In these classes, students are challenged to use their minds and explore the world beyond their blinders. Let’s take the reading classes, for example. This quarter both the reading classes are reading works by C.S. Lewis. As the students are reading these fantastical novels, they are not only reading classics, but they are learning vocabulary, learning about themes, they exploring worlds that many may not have explored. Beyond learning about literary devices, students are learning the importance of loyalty, faith, how they learn to trust other people.

Speaking with Confidence, students learn the importance of good posture, eye contact, and vocal variety. Students are learning the significance of having a good handshake, how to carry on a conversation with others and how to be proud of the thing that they love and own it as part of who they are as a person.

In Grad writing, students learn how to approach difficult topics such as anxiety, loss, and even wishes and wants. The students also learn to stand up for their beliefs, explore who they would be in an alternate universe, and how to respond to life’s ups and downs. They learn how to express who they even when they are struggling.

In Poetry, students learn about alliteration, haikus, and rhyming. Students are learning the importance of connections in the world. Everything is connected, and those connections are beautiful, even poetic.

In Sign Language, Students are learning a new language through songs and lyrics. But more than that, they are learning about other cultures and discussing society’s norms and how they affect everyone.

C.S. Lewis said, “You never know what you can do unless you try, and very few try unless they have to.” In communication classes, students try and achieve because they have to. Because challenging the mind is akin to challenging the soul. Students flourish and become readers, writers, and successful human beings.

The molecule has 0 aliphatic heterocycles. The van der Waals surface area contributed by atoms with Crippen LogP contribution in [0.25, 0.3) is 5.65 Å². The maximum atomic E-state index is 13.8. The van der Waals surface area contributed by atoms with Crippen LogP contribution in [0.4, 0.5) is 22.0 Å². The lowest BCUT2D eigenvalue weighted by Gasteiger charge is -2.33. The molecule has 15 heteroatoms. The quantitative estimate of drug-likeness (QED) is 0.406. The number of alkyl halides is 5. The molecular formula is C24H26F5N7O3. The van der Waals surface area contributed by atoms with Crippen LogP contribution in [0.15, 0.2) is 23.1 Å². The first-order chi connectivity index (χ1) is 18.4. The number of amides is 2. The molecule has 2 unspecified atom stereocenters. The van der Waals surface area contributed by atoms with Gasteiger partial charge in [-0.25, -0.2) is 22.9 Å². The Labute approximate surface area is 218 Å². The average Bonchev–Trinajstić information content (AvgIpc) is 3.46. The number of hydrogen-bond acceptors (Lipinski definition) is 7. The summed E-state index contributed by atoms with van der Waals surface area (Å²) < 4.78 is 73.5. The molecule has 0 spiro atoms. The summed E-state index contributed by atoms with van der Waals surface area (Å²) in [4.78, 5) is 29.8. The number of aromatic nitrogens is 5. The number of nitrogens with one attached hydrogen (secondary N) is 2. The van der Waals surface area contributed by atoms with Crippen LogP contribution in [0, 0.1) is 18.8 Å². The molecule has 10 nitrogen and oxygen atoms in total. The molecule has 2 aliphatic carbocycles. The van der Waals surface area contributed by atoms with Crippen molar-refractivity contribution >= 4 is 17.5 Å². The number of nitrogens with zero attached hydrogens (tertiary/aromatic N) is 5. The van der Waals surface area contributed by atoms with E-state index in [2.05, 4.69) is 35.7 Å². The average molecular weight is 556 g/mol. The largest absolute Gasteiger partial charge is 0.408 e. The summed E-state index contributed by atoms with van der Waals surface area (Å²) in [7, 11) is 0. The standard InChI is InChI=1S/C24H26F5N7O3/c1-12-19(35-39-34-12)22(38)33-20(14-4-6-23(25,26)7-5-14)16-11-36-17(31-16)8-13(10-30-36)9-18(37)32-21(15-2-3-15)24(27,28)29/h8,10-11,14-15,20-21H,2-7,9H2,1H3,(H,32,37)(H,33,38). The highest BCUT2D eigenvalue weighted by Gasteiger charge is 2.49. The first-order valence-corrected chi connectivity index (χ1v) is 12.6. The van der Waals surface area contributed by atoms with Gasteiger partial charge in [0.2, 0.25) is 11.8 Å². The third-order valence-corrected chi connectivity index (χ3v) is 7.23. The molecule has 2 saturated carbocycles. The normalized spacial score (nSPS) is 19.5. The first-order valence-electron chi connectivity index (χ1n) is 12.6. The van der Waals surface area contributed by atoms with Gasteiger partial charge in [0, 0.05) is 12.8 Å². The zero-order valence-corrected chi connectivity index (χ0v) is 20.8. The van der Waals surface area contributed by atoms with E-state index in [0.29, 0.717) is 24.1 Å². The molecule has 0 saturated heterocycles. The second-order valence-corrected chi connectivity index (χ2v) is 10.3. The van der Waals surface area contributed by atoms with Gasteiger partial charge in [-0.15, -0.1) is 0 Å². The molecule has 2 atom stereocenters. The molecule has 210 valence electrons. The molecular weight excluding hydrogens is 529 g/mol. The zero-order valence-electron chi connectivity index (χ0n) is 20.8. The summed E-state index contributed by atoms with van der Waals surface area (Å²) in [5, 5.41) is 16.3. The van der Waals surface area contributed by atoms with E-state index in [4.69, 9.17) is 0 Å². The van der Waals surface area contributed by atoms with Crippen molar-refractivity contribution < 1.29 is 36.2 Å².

Thanks and Kind Regards,

Danie Weaver

College Of Adaptive Arts

Director, School of Communications

“You are braver than you believe, stronger than you seem, and smarter than you think.” A.A Milne.

An Inspiring Message from CAA’s Board Chair Joe Siecinski

Hello Mountain Movers,

I am very disappointed I cannot be there to celebrate our 10.10 Epic 10-Year Anniversary in person.  I wanted to pass this on to the team and to the community:

It is my honor and pleasure to work with this amazing organization.  A great man once said, “if you want to change the world, change the way you look at the world”.  We are changing the way the world looks at things and thereby changing the world.  I would like to thank the board, staff, volunteers and most of all the students we serve.

We have come such a long way with the guidance and leadership of our esteem cofounders Pam and DeAnna.  From a 1 room, 1 school with 12 students to an organization with over 120 students, 10 schools and a staff of 32.

Congratulations team!!!

We are now moving the Mountain and the best is yet to come.  We have an aggressive plan a dedicated board and a devoted staff.  We are taking the leap of faith to get to a self-sustaining funding model to expand across the Americas and the world!

With the support of the community we will move this mountain.  We will be self-sustaining and we will change the world.

I look forward to the coming years and all the contributions we will make to world!!  It is MY HONOR and PRIVLEDGE to be associated with this phenomenal Team.

Thank YOU and Go CAA


Kim’s Story – CAA’s Inaugural Valedictorian of 2013

CAA Kim’s Story

In early September 2009 my daughter Kimberly and I heard about a new performing arts college & were told by a friend that the directors were beginning to hold interviews at a dance studio, in a mall, for folks interested in this newly formed college. I thought that was very interesting. My daughter, Kim, was 31 years old at that time. She had Down Syndrome and a Tracheostomy tube for breathing. My expectations were both high and low regarding this college. Kim was very high functioning…. She had many years of dance training but her trach?????

Her trach held her back from many opportunities, as she needed me or her Dad or a respite care nurse, to be with her at all times, to monitor her breathing. What did we really have to lose by going for an interview, I thought, plus Kim couldn’t wait to see what this college was all about! If it included dance & performing, she was “all in 100%”.

As we approached the dance studio, I could see two women sitting there waiting for us! I was nervous but Kim, being Kim, couldn’t wait for the interview to start!

I realized right away that these two women, DeAnna Pursai & Pam Lindsey, were the most loving two women (actually angels) that I could ever want to meet. True blessings.